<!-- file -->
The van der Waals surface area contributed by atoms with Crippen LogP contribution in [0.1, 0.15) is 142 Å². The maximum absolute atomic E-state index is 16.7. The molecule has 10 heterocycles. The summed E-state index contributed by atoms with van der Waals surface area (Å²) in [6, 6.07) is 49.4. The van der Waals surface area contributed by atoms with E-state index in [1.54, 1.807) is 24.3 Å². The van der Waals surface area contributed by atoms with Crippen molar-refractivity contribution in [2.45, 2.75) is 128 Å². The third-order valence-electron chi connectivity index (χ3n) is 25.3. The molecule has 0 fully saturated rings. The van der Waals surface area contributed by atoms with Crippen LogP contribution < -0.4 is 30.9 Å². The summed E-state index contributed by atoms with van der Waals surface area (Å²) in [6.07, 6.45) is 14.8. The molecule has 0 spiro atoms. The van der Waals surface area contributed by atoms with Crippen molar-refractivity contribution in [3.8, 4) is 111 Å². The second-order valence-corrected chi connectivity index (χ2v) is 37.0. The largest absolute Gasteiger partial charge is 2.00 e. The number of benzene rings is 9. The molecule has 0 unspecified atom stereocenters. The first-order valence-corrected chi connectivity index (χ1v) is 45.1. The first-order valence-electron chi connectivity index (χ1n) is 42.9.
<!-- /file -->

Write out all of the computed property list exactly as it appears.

The van der Waals surface area contributed by atoms with Crippen LogP contribution in [0.1, 0.15) is 142 Å². The maximum absolute atomic E-state index is 16.7. The molecule has 10 heterocycles. The summed E-state index contributed by atoms with van der Waals surface area (Å²) in [6, 6.07) is 49.4. The van der Waals surface area contributed by atoms with E-state index in [1.54, 1.807) is 24.3 Å². The van der Waals surface area contributed by atoms with Crippen molar-refractivity contribution in [2.45, 2.75) is 128 Å². The third-order valence-electron chi connectivity index (χ3n) is 25.3. The molecule has 0 fully saturated rings. The van der Waals surface area contributed by atoms with Crippen LogP contribution < -0.4 is 30.9 Å². The summed E-state index contributed by atoms with van der Waals surface area (Å²) in [6.07, 6.45) is 14.8. The molecule has 0 spiro atoms. The van der Waals surface area contributed by atoms with Crippen molar-refractivity contribution in [3.8, 4) is 111 Å². The second-order valence-corrected chi connectivity index (χ2v) is 37.0. The largest absolute Gasteiger partial charge is 2.00 e. The number of benzene rings is 9. The molecule has 0 unspecified atom stereocenters. The first-order valence-corrected chi connectivity index (χ1v) is 45.1. The first-order valence-electron chi connectivity index (χ1n) is 42.9.